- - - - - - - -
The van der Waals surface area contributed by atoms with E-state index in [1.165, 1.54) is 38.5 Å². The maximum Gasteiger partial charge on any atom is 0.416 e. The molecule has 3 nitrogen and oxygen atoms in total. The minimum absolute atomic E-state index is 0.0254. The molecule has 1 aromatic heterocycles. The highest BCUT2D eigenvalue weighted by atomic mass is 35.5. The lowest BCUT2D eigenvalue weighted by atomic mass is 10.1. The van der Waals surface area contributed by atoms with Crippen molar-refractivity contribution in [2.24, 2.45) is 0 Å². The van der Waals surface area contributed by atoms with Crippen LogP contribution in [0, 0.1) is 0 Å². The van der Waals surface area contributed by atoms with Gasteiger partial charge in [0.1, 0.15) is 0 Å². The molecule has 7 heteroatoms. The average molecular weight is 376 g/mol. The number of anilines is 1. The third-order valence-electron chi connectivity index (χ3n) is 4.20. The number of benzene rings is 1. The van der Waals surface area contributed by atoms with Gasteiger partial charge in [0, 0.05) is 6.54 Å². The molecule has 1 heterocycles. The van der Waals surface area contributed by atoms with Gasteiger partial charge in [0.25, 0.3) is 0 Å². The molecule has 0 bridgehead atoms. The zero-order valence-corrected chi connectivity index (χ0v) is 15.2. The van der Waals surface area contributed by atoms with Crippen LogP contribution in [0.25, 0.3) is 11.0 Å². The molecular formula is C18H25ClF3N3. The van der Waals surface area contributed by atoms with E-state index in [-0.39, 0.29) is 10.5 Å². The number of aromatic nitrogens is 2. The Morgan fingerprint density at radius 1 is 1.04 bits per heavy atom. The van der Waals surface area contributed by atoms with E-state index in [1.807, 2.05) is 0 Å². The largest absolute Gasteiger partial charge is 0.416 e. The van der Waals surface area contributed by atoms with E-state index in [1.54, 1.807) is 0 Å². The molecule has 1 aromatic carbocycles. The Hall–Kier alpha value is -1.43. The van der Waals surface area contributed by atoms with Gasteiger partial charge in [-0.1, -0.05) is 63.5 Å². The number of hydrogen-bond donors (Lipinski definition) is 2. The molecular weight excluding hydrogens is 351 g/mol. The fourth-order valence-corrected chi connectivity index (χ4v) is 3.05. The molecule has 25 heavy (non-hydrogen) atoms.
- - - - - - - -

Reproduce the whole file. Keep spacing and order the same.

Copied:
The van der Waals surface area contributed by atoms with E-state index in [1.165, 1.54) is 38.5 Å². The maximum Gasteiger partial charge on any atom is 0.416 e. The molecule has 3 nitrogen and oxygen atoms in total. The minimum absolute atomic E-state index is 0.0254. The molecule has 1 aromatic heterocycles. The highest BCUT2D eigenvalue weighted by atomic mass is 35.5. The lowest BCUT2D eigenvalue weighted by atomic mass is 10.1. The van der Waals surface area contributed by atoms with Crippen molar-refractivity contribution in [2.24, 2.45) is 0 Å². The van der Waals surface area contributed by atoms with Crippen LogP contribution in [0, 0.1) is 0 Å². The van der Waals surface area contributed by atoms with Gasteiger partial charge in [0.1, 0.15) is 0 Å². The molecule has 7 heteroatoms. The average molecular weight is 376 g/mol. The number of anilines is 1. The third-order valence-electron chi connectivity index (χ3n) is 4.20. The number of benzene rings is 1. The van der Waals surface area contributed by atoms with Gasteiger partial charge in [0, 0.05) is 6.54 Å². The molecule has 1 heterocycles. The van der Waals surface area contributed by atoms with Gasteiger partial charge in [0.25, 0.3) is 0 Å². The molecule has 0 bridgehead atoms. The zero-order valence-corrected chi connectivity index (χ0v) is 15.2. The van der Waals surface area contributed by atoms with Crippen LogP contribution in [0.25, 0.3) is 11.0 Å². The molecular formula is C18H25ClF3N3. The van der Waals surface area contributed by atoms with E-state index in [-0.39, 0.29) is 10.5 Å². The number of aromatic nitrogens is 2. The Morgan fingerprint density at radius 1 is 1.04 bits per heavy atom. The van der Waals surface area contributed by atoms with E-state index in [1.807, 2.05) is 0 Å². The largest absolute Gasteiger partial charge is 0.416 e. The van der Waals surface area contributed by atoms with E-state index in [1.54, 1.807) is 0 Å². The molecule has 1 aromatic carbocycles. The Hall–Kier alpha value is -1.43. The van der Waals surface area contributed by atoms with Gasteiger partial charge in [-0.1, -0.05) is 63.5 Å². The number of hydrogen-bond donors (Lipinski definition) is 2. The molecular weight excluding hydrogens is 351 g/mol. The fourth-order valence-corrected chi connectivity index (χ4v) is 3.05. The molecule has 25 heavy (non-hydrogen) atoms.